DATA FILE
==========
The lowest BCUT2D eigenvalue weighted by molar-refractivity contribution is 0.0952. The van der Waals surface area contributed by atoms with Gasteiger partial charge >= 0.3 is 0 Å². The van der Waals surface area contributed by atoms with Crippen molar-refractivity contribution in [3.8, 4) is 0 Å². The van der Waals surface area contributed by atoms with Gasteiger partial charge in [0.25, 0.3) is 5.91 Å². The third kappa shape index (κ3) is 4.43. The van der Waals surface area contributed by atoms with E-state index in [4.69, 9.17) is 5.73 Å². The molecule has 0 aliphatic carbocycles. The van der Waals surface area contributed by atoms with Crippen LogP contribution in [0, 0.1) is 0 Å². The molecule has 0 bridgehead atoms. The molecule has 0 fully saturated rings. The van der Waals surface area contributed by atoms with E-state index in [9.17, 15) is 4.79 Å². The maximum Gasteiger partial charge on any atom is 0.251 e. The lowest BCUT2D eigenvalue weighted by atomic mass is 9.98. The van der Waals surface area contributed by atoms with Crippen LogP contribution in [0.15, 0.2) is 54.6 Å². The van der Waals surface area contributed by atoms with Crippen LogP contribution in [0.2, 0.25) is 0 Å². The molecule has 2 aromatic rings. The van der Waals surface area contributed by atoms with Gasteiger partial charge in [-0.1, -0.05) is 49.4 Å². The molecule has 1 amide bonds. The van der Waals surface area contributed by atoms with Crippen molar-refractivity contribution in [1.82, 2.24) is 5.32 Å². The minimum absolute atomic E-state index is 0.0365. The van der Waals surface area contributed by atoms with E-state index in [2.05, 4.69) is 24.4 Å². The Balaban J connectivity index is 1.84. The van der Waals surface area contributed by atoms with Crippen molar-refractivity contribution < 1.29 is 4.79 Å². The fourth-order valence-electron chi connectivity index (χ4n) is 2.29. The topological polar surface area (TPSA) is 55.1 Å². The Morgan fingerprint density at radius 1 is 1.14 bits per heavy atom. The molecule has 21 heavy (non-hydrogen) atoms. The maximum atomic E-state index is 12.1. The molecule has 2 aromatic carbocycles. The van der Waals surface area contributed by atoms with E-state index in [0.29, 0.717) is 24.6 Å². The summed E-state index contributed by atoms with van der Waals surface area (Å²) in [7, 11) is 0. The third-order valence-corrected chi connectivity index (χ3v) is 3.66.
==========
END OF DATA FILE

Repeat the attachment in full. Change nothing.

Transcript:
The lowest BCUT2D eigenvalue weighted by molar-refractivity contribution is 0.0952. The van der Waals surface area contributed by atoms with Gasteiger partial charge >= 0.3 is 0 Å². The van der Waals surface area contributed by atoms with Crippen molar-refractivity contribution in [3.8, 4) is 0 Å². The van der Waals surface area contributed by atoms with Gasteiger partial charge in [0.25, 0.3) is 5.91 Å². The third kappa shape index (κ3) is 4.43. The van der Waals surface area contributed by atoms with E-state index in [4.69, 9.17) is 5.73 Å². The molecule has 0 aliphatic carbocycles. The van der Waals surface area contributed by atoms with Crippen LogP contribution in [0, 0.1) is 0 Å². The molecule has 0 bridgehead atoms. The molecule has 0 fully saturated rings. The van der Waals surface area contributed by atoms with E-state index in [9.17, 15) is 4.79 Å². The maximum Gasteiger partial charge on any atom is 0.251 e. The lowest BCUT2D eigenvalue weighted by atomic mass is 9.98. The van der Waals surface area contributed by atoms with Crippen LogP contribution in [0.15, 0.2) is 54.6 Å². The van der Waals surface area contributed by atoms with Crippen LogP contribution in [0.2, 0.25) is 0 Å². The molecule has 2 aromatic rings. The van der Waals surface area contributed by atoms with Gasteiger partial charge in [-0.1, -0.05) is 49.4 Å². The molecule has 1 amide bonds. The van der Waals surface area contributed by atoms with Crippen molar-refractivity contribution in [1.82, 2.24) is 5.32 Å². The minimum absolute atomic E-state index is 0.0365. The van der Waals surface area contributed by atoms with E-state index in [2.05, 4.69) is 24.4 Å². The Balaban J connectivity index is 1.84. The van der Waals surface area contributed by atoms with Crippen molar-refractivity contribution < 1.29 is 4.79 Å². The fourth-order valence-electron chi connectivity index (χ4n) is 2.29. The topological polar surface area (TPSA) is 55.1 Å². The Morgan fingerprint density at radius 1 is 1.14 bits per heavy atom. The molecule has 21 heavy (non-hydrogen) atoms. The maximum atomic E-state index is 12.1. The molecule has 2 aromatic carbocycles. The van der Waals surface area contributed by atoms with E-state index in [0.29, 0.717) is 24.6 Å². The summed E-state index contributed by atoms with van der Waals surface area (Å²) in [7, 11) is 0. The third-order valence-corrected chi connectivity index (χ3v) is 3.66.